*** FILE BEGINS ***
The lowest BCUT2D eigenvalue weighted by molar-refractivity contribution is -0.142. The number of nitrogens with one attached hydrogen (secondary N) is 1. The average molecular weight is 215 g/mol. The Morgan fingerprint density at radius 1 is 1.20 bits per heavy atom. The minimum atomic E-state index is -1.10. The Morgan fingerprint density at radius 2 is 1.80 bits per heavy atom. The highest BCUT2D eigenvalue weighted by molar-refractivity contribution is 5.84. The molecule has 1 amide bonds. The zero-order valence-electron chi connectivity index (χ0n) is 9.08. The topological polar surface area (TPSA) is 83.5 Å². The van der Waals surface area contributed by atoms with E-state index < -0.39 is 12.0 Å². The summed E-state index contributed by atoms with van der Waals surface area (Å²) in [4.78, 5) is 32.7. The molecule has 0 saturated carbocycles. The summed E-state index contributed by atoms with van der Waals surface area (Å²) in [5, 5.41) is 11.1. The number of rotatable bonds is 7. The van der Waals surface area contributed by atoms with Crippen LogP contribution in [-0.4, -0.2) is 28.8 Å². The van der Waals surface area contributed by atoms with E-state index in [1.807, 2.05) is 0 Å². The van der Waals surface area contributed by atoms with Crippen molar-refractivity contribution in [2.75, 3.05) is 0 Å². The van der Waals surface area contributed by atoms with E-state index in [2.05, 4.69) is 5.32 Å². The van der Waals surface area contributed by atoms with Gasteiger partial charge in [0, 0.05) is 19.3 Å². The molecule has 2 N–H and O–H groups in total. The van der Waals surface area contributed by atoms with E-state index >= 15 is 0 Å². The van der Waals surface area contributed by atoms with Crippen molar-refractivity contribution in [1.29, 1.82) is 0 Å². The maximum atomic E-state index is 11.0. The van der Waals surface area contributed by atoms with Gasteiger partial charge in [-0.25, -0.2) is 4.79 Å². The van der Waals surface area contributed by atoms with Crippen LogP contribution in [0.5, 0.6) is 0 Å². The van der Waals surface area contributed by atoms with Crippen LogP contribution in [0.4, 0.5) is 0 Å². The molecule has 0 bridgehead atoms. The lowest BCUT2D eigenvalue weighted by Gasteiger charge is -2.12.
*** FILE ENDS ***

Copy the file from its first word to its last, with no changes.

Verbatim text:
The lowest BCUT2D eigenvalue weighted by molar-refractivity contribution is -0.142. The number of nitrogens with one attached hydrogen (secondary N) is 1. The average molecular weight is 215 g/mol. The Morgan fingerprint density at radius 1 is 1.20 bits per heavy atom. The minimum atomic E-state index is -1.10. The Morgan fingerprint density at radius 2 is 1.80 bits per heavy atom. The highest BCUT2D eigenvalue weighted by molar-refractivity contribution is 5.84. The molecule has 1 amide bonds. The zero-order valence-electron chi connectivity index (χ0n) is 9.08. The topological polar surface area (TPSA) is 83.5 Å². The van der Waals surface area contributed by atoms with E-state index < -0.39 is 12.0 Å². The summed E-state index contributed by atoms with van der Waals surface area (Å²) in [4.78, 5) is 32.7. The molecule has 0 saturated carbocycles. The summed E-state index contributed by atoms with van der Waals surface area (Å²) in [5, 5.41) is 11.1. The number of rotatable bonds is 7. The van der Waals surface area contributed by atoms with Crippen LogP contribution in [-0.4, -0.2) is 28.8 Å². The van der Waals surface area contributed by atoms with E-state index in [1.807, 2.05) is 0 Å². The van der Waals surface area contributed by atoms with Crippen molar-refractivity contribution in [2.75, 3.05) is 0 Å². The van der Waals surface area contributed by atoms with E-state index in [2.05, 4.69) is 5.32 Å². The van der Waals surface area contributed by atoms with Gasteiger partial charge in [0, 0.05) is 19.3 Å². The molecule has 2 N–H and O–H groups in total. The van der Waals surface area contributed by atoms with E-state index >= 15 is 0 Å². The van der Waals surface area contributed by atoms with Crippen molar-refractivity contribution in [1.29, 1.82) is 0 Å². The maximum atomic E-state index is 11.0. The van der Waals surface area contributed by atoms with Gasteiger partial charge in [-0.25, -0.2) is 4.79 Å². The van der Waals surface area contributed by atoms with Crippen LogP contribution in [0.5, 0.6) is 0 Å². The van der Waals surface area contributed by atoms with Crippen LogP contribution in [0.4, 0.5) is 0 Å². The molecule has 0 bridgehead atoms. The lowest BCUT2D eigenvalue weighted by Gasteiger charge is -2.12.